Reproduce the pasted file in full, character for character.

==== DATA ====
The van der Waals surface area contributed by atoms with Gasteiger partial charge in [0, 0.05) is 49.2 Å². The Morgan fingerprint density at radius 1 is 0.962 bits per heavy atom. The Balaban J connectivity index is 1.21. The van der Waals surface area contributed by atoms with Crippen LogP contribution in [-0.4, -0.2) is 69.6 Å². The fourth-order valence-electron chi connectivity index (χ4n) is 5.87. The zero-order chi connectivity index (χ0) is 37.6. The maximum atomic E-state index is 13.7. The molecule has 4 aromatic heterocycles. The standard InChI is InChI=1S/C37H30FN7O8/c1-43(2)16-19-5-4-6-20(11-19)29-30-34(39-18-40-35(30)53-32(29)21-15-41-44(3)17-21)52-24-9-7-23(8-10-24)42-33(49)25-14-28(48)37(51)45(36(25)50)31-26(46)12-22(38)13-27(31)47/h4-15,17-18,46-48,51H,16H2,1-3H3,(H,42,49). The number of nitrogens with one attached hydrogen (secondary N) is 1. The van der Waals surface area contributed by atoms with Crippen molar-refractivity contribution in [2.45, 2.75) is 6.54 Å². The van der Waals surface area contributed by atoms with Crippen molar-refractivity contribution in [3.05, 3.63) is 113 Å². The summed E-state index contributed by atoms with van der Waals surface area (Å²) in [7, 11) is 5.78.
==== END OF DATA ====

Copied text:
The van der Waals surface area contributed by atoms with Gasteiger partial charge in [0, 0.05) is 49.2 Å². The Morgan fingerprint density at radius 1 is 0.962 bits per heavy atom. The Balaban J connectivity index is 1.21. The van der Waals surface area contributed by atoms with Crippen LogP contribution in [-0.4, -0.2) is 69.6 Å². The fourth-order valence-electron chi connectivity index (χ4n) is 5.87. The zero-order chi connectivity index (χ0) is 37.6. The maximum atomic E-state index is 13.7. The molecule has 4 aromatic heterocycles. The standard InChI is InChI=1S/C37H30FN7O8/c1-43(2)16-19-5-4-6-20(11-19)29-30-34(39-18-40-35(30)53-32(29)21-15-41-44(3)17-21)52-24-9-7-23(8-10-24)42-33(49)25-14-28(48)37(51)45(36(25)50)31-26(46)12-22(38)13-27(31)47/h4-15,17-18,46-48,51H,16H2,1-3H3,(H,42,49). The number of nitrogens with one attached hydrogen (secondary N) is 1. The van der Waals surface area contributed by atoms with Crippen molar-refractivity contribution in [2.45, 2.75) is 6.54 Å². The van der Waals surface area contributed by atoms with Crippen molar-refractivity contribution in [3.05, 3.63) is 113 Å². The summed E-state index contributed by atoms with van der Waals surface area (Å²) in [7, 11) is 5.78.